From the Cecil we took a steep hike west and entered the grounds of the Viceregal Lodge at the top of Observatory Hill. What a grandly spectacular building: its turret and gables seem to have escaped from rural Perthshire while its portico and arches are very Tudor palace. It was built in the latter 1880s, Raaja told me, and was the obsession of the viceroy, Lord Dufferin, who oversaw construction in such detail that those around him marvelled at his lack of attention to the business of governing India.

We took a turn around the immaculate lawns and called in at the main building. Today, it houses the august Indian Institute of Advanced Studies, which allows the public access to a series of exhibition rooms about Shimla and also to the principal hall, complete with a stupendous teak staircase.

Moving back towards the heart of town, Raaja advised me not to look at the monkeys – they can become aggressive if you make eye contact, he said. With teams of little primates moving rapidly overhead and skittering along our path, that was a challenge, so, to lighten the mood, Raaja regaled me with stories about Shimla’s scandals. The most famous, I learnt, was the liaison between the Maharajah of Patiala and Florence Bryan, an Irish woman who came to India in search of a husband. She achieved her goal, marrying the maharajah in 1893.

We ambled over to the Maria Brothers store on The Mall, calling in to browse its terrific collection of prints and antiquarian books. Walking on, we passed Christ Church – a beacon of Victorian Gothic glory – and paused by the brick-and-timber town hall before making tracks to the splendid Gaiety Theatre. Finished in 1889, this was one of the great hubs of colonial Shimla’s social life and it is still much treasured today.

After that, I headed for the hills, enjoying walks along vertiginous paths awash with purple violets and staying in style at Wildflower Hall. This woodland haven was the summer bolthole of Lord Kitchener when he was Commander-in-Chief of the Indian Army in the early 1900s. The original mansion was destroyed in a fire in 1993, and the site was acquired by the Oberoi group, which rebuilt the property as a suitably sumptuous Raj-style retreat.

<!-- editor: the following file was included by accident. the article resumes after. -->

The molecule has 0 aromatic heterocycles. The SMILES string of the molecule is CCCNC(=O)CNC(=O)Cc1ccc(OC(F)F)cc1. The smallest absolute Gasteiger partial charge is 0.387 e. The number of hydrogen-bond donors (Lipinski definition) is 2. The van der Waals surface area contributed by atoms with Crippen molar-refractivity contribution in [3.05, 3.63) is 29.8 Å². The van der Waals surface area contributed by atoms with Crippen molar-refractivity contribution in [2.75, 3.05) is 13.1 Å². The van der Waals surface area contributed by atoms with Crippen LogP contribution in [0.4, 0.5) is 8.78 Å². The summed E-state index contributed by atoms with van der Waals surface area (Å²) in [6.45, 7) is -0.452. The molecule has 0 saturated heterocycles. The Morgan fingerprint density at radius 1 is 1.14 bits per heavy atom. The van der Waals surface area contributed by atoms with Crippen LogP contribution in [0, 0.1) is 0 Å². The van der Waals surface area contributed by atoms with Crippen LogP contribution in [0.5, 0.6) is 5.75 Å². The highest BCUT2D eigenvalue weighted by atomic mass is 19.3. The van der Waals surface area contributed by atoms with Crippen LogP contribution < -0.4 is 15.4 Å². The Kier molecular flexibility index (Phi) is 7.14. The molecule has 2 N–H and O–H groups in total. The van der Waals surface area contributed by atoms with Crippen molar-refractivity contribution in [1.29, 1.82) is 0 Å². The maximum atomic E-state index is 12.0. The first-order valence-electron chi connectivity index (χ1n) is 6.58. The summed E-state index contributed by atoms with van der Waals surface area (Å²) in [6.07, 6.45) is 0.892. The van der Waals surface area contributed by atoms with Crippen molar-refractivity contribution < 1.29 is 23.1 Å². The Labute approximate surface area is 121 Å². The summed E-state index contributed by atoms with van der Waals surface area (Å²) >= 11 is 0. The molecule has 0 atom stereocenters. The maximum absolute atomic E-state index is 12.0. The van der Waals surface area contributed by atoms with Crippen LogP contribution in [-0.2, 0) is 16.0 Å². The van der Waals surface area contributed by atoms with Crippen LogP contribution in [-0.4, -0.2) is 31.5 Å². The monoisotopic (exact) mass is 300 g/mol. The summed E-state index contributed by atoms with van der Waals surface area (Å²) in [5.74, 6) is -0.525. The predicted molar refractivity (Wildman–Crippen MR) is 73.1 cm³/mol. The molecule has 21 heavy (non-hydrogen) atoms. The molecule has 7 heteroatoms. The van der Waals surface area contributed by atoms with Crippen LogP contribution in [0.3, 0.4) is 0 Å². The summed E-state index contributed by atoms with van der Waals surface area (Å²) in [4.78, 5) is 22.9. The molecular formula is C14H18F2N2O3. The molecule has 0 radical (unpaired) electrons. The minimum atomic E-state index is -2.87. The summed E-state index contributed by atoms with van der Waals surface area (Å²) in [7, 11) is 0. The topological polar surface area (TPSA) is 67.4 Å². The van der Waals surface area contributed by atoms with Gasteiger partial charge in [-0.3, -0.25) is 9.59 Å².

On the evening I was there, I made for the wood-panelled bar, where I picked up a copy of Raaja’s book, Simla, The Summer Capital. It fell open at a section about monkeys. In the 1940s, I read, the police saw fit to hold a file on these thugs. And, I learnt, they were a big nuisance even in the days when Kipling came to town. The monkeys play a crucial part in the Shimla’s heritage – I hope the town’s fictional counterpart has space for them too.



Getting there

From the UK the most convenient international gateway for Shimla is Delhi, served by British Airways (0844 493 0787;, Virgin Atlantic (0844 209 7777; and Jet Airways (0808 101 1199; from Heathrow, and Air India (020 8745 1005; from Birmingham and Heathrow.

Shimla can be reached by taking a domestic flight from Delhi to Chandigarh with Jet Airways (0808 101 1199;, SpiceJet (00 91 987 180 3333; or Air India (020 7760 3290; and driving about two-and-a-half hours from there. Alternatively, you can drive direct from the capital – about an eight-hour journey.

Harriet O'Brien travelled with Greaves India (020 7487 9111; which offers a nine-night trip to Shimla via Delhi from £2,215pp. Includes British Airways flights from Heathrow to Delhi, domestic flights to Chandigarh, a private car with driver, B&B at The Oberoi New Delhi, The Oberoi Cecil in Shimla, and Wildflower Hall Shimla, a tour of Shimla with Raaja Bhasin, an excursion on the narrow gauge Shimla-Kalka Toy Train and other guided trips.